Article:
Summer 1985 // Volume 23 // Number 2 // Tools of the Trade // 2TOT1

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Gaining Ground: The Renewal of America's Small Farms


C. Stephen Scheneman
Extension Specialist-Professional Development
Virginia Polytechnic Institute and
State University - Blacksburg

Gaining Ground: The Renewal of America's Small Farms. J. Tevere MacFadyen. New York: Holt, Rinehart and Winston, 1984. 242 pp. $16.95.

The public's becoming increasingly aware of the plight of the small farmer in America. Even Hollywood has picked up the theme with its release of the motion pictures "Country" and "Places in the Heart." MacFadyen tries to educate the public further in this book by focusing on efforts of small farmers to survive tough economic times through their dedication, resourcefulness, and hard work.

The author gives his perspective on current conditions in American agriculture and its probable future. His viewpoint is derived from three years of travel in New England, the South, the Great Plains, and the West where he talked to men and women farmers in their fields and homes. In many cases, he worked beside them as an observer and raised questions about the challenges of farming.

MacFadyen found an industrial or corporate agriculture about to run its course, leaving both the farm family and the environment impoverished. For example, agricultural indebtedness has tripled in the last 10 years, with 50% of the farmers facing possible bankruptcy. In addition, industrial agriculture has also contributed to the demise of the environment: topsoil erosion, water pollution, and groundwater depletion.

However, hope for the future of American agriculture may rest in the renewal of the small farm. MacFadyen acknowledges that even though the odds are big against success of the small farm, they're not down and out. He considers optimism as an essential ingredient of American agriculturejust as sun, soil, and water. His own optimism is based on: (1) the character of people currently engaged in small farming; (2) the emergence of markets conducive to small farming, such as roadside stands, farmers' markets, pick-your-own farms, and local retail food stores; and (3) an increasing emphasis on organic and biological farming practices.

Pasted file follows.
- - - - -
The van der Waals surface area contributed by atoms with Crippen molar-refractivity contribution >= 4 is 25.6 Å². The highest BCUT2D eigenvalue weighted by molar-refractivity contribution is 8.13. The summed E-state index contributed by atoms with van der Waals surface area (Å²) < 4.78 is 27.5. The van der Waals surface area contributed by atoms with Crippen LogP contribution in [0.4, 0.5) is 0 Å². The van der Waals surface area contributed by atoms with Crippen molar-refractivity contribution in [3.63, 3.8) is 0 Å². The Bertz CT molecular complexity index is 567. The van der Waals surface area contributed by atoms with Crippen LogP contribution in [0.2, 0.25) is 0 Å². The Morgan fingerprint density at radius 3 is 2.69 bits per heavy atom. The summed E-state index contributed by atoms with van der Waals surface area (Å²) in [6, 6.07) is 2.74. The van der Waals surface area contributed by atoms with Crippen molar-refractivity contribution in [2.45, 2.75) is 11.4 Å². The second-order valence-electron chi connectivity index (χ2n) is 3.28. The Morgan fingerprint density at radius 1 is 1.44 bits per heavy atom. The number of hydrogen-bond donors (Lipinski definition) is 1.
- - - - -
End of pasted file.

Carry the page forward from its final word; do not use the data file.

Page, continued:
According to MacFadyen, both large- and smallscale farming operations are needed-industrial agriculture supplies society's basic food needs and small farms provide locally grown, quality produce. If American agriculture is to prosper, both large- and small-scale farms will have to adopt a mixture of organic/biological farming practices and conventional agricultural methods. Farmers aren't so intensively concerned about the classification of practices-organic/biological vs. conventional agriculture-as they are about methods that benefit their farm.

He cites the USDA/land-grant university system as one of the most valuable resources for aiding agriculture in general and small farmers in particular. However, the small farmer's lack of access to reliable and appropriate research and technical help from the USDA/land-grant university system makes survival of small farms in America more difficult.

If MacFadyen's perspective is correct, then two major implications for the USDA/land-grant university system exist. First, additional research in organic/biological farming practices will be needed and multidisciplinary teams of scientists to conduct this type of research will be required. Second, Extension must view the farm as an interdependent system comprised of people, plants, animals, and its environment. Extension must adopt a holistic approach of each farm unit and use contributions from all its program areas. A unified, comprehensive program must be developed with a concern for: (1) quality of family life, (2) enhancement of high quality food products, and (3) preservation of the environment.